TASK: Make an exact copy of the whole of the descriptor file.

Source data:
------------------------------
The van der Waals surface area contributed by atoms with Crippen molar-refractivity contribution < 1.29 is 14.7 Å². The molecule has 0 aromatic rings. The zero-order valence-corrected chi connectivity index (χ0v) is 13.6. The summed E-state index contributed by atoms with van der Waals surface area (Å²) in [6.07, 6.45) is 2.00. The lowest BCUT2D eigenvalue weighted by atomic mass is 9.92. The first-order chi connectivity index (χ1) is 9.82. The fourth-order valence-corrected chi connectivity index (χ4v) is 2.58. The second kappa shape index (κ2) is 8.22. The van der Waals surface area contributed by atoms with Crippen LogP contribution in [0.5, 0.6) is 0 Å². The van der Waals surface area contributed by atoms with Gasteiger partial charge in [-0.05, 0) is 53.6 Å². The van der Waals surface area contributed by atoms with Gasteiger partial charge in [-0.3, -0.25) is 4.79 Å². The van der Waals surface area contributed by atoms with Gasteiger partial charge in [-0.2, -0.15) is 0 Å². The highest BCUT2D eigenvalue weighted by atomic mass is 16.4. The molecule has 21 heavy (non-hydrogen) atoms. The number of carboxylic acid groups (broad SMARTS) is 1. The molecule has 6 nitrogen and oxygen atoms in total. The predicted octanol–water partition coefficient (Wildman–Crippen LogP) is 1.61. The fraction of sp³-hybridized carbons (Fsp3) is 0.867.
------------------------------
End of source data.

The van der Waals surface area contributed by atoms with Crippen molar-refractivity contribution < 1.29 is 14.7 Å². The molecule has 0 aromatic rings. The zero-order valence-corrected chi connectivity index (χ0v) is 13.6. The summed E-state index contributed by atoms with van der Waals surface area (Å²) in [6.07, 6.45) is 2.00. The lowest BCUT2D eigenvalue weighted by atomic mass is 9.92. The first-order chi connectivity index (χ1) is 9.82. The fourth-order valence-corrected chi connectivity index (χ4v) is 2.58. The second kappa shape index (κ2) is 8.22. The van der Waals surface area contributed by atoms with Crippen LogP contribution in [0.5, 0.6) is 0 Å². The van der Waals surface area contributed by atoms with Gasteiger partial charge in [-0.05, 0) is 53.6 Å². The van der Waals surface area contributed by atoms with Gasteiger partial charge in [-0.3, -0.25) is 4.79 Å². The van der Waals surface area contributed by atoms with Gasteiger partial charge in [-0.2, -0.15) is 0 Å². The highest BCUT2D eigenvalue weighted by atomic mass is 16.4. The molecule has 21 heavy (non-hydrogen) atoms. The number of carboxylic acid groups (broad SMARTS) is 1. The molecule has 6 nitrogen and oxygen atoms in total. The predicted octanol–water partition coefficient (Wildman–Crippen LogP) is 1.61. The fraction of sp³-hybridized carbons (Fsp3) is 0.867.